There are certain hallmarks that are common to every Australian city. An overpriced waterfront seafood restaurant that’s inexplicably but eternally popular with tourists. A train station that’s best avoided during footy, rugby or cricket season, unless you enjoy getting bulldozed by sports fans. The promise that the park or plaza that you escape to during your lunch break will contain both an unreasonable number of ibises and at least one hulking tribute to a man named Charles (City Hall, Brisbane), Burke (Melbourne’s Collins Street) or Arthur (Botanical Gardens, Sydney).
Despite my lukewarm feelings towards getting bulldozed and roving ibises, it’s these bronze effigies that I find the most invasive. I get that becoming Chief Justice, venturing across the country on horseback and commanding a navy are lofty achievements that may be worthy of being commemorated. But why do they seem interchangeable from each other? And why do they always seem to be staring at me with an unmistakable and dour-faced disapproval?
The statues and monuments that litter the places we live in don’t reflect the subjects that made grandiose contributions to society as much as they indicate that we’re more likely to acknowledge these contributions if they were made by old, white men. The names of our suburbs, roads and buildings often pay tribute to long-dead namesakes, whose legacies we preserve via a thousand maps, plaques and street signs.
But they also make visible the ways in which our cities were created by men for men, and that the presence of these self-important relics in the spaces women relax or read or stroll through aren’t ornamental or incidental. They’re physical proof of a culture that sees men’s lives as significant and women (and people of colour) as peripheral, anonymous outliers who can pass through public space but never occupy it.
“Almost every city is full of men’s names, names that are markers of who wielded power, who made history, who held fortunes, who was remembered,” writes Rebecca Solnit in City of Women, an essay from her new book Nonstop Metropolis. The book is an atlas in which she renames stops on the New York City subway map according to the lives of iconic women like Audre Lorde, Beyonce and Joan Didion.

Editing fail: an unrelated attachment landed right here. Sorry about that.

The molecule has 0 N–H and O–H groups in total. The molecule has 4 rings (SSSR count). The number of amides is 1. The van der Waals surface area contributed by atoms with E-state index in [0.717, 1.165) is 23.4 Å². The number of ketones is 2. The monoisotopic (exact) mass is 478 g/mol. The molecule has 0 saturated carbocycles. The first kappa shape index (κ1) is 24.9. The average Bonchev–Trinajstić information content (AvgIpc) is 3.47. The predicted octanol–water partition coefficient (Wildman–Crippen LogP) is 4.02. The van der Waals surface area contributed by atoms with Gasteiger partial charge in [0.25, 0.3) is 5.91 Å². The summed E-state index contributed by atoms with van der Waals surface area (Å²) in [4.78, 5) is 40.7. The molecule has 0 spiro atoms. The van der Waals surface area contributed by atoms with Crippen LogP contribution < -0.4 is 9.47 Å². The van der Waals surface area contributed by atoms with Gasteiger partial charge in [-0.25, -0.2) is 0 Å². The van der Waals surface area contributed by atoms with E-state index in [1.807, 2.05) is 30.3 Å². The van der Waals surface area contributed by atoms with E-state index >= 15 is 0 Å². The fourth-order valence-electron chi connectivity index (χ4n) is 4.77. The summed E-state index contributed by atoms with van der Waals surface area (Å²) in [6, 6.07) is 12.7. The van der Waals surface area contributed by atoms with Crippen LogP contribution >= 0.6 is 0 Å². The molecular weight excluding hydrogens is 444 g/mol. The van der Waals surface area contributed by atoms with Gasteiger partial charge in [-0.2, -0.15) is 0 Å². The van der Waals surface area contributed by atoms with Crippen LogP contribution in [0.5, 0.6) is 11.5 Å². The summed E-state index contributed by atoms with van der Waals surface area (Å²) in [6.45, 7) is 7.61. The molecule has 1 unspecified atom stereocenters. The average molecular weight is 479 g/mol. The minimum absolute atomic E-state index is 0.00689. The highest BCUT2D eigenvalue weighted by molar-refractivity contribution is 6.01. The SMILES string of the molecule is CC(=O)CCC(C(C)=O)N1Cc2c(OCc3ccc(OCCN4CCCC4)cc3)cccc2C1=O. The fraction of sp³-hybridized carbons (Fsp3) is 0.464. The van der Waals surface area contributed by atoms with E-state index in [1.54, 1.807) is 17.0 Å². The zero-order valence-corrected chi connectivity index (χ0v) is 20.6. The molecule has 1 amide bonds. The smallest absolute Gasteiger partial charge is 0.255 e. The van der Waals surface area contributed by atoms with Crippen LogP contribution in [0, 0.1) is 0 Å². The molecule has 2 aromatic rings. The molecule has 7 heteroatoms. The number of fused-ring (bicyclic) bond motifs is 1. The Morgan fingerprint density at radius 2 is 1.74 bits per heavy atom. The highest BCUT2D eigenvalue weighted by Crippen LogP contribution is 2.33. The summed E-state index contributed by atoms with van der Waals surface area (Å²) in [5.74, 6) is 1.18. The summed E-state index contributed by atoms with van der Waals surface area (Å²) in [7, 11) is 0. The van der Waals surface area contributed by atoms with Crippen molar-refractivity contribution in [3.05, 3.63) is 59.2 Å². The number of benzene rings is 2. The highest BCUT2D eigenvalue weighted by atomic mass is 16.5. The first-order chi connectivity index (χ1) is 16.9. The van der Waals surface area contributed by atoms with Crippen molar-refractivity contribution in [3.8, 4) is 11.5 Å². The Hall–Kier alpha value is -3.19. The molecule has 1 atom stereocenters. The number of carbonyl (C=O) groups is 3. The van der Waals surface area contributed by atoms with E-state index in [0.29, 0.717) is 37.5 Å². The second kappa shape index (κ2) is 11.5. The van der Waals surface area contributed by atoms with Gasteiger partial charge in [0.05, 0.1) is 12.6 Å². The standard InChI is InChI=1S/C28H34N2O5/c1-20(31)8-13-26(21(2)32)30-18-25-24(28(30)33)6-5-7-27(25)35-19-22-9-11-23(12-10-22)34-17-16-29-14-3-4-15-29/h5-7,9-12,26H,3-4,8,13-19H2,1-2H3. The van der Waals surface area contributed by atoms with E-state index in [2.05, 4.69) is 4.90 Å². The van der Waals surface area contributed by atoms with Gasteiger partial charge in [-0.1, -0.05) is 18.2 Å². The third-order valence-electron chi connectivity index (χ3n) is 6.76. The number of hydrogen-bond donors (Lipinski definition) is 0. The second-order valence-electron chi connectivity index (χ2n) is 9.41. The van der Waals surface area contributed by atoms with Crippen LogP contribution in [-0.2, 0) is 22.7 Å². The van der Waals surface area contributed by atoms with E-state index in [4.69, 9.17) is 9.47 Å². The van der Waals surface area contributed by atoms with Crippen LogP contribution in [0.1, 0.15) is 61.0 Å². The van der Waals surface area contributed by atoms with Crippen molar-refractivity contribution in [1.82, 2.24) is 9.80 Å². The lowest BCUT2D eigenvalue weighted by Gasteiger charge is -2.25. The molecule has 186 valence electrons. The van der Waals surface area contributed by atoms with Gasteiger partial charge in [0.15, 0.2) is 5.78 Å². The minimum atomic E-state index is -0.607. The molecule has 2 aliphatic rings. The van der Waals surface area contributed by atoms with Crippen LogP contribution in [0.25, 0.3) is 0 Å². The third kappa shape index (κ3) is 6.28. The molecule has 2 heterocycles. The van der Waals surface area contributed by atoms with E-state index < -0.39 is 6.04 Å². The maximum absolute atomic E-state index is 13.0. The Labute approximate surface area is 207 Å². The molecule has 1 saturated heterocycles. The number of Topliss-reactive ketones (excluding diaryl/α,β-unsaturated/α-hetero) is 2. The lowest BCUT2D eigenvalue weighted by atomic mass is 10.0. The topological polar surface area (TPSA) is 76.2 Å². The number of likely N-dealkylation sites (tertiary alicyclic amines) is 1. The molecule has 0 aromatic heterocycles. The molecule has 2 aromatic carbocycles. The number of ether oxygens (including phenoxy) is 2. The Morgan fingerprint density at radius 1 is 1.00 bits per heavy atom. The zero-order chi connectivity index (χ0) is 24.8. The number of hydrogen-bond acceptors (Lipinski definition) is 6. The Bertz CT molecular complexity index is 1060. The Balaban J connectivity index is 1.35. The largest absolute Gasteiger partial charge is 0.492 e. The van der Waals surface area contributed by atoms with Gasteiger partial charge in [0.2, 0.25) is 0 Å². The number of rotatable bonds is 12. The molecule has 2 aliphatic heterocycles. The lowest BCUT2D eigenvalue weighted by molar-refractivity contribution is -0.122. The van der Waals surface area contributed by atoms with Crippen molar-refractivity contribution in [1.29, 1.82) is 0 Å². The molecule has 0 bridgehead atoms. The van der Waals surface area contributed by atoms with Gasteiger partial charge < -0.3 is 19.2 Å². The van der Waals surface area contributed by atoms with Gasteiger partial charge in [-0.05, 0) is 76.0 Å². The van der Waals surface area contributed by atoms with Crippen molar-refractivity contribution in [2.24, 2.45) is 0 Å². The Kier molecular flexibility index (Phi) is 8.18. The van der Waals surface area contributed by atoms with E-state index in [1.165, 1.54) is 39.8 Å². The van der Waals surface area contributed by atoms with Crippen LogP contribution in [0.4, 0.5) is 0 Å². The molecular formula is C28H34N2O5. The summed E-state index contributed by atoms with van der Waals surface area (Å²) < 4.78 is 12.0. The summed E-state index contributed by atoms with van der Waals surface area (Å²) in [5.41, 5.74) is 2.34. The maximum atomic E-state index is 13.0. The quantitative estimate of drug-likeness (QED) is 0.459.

As Solnit points out, it reinforces the message that the world does not belong to women, and denies them the freedom and power that comes with belonging. When we do commemorate female figures, they’re usually queens or goddesses. The statue of Queen Victoria in Brisbane’s Queens Gardens or Athena on Sydney’s Barrack Street technically represent the female experience. Of course, our culture has always been happy to elevate the imagined lives of fantasy women at the expense of the lived experience of women who are flesh-and-blood.
And it’s this lived experience of women that cities often actively work to suppress. In a January 2015 Time article, Soraya Chemaly linked the long waiting times in female public bathrooms to building codes that hark back to the era before women entered the workplace. In November 2016, a mother’s group was evicted from a cafe in Sydney’s Paddington — the latest example, aside from cramped sidewalks and poor pram access — of the contempt we have for women who care for their babies in public.
They’re physical proof of a culture that sees men’s lives as significant and women (and people of colour) as peripheral, anonymous outliers who can pass through public space but never occupy it.
As urban planner Yasminah Beebeejaun argues in an article in The Guardian, we’re sold the dream of single-family households with gardens because they uphold the age-old model that confines women to suburban enclaves, away from city centres. But men, who commute in and out can live their lives out in the open. They even have public statues to prove it.
When I walk around the city, I often try to imagine living in a place that didn’t constantly remind me of men named Charles, Arthur or Burke. Where are the statues of Louise Mack, the first female war correspondent? Or Miles Franklin, the author and literary patron? Where’s Indigenous rights activist Gladys Elphick? More importantly, where are the statues of the women whose achievements played out in the shadows? Whose courage was never valid enough to immortalise in bronze?
The statues and monuments that litter the places we live in have never reflected the people most worthy of our respect. If our cities paid tribute to the lives of great women, there’s a chance that it wouldn’t change much. But I’m banking on the fact that it would be a pretty solid start.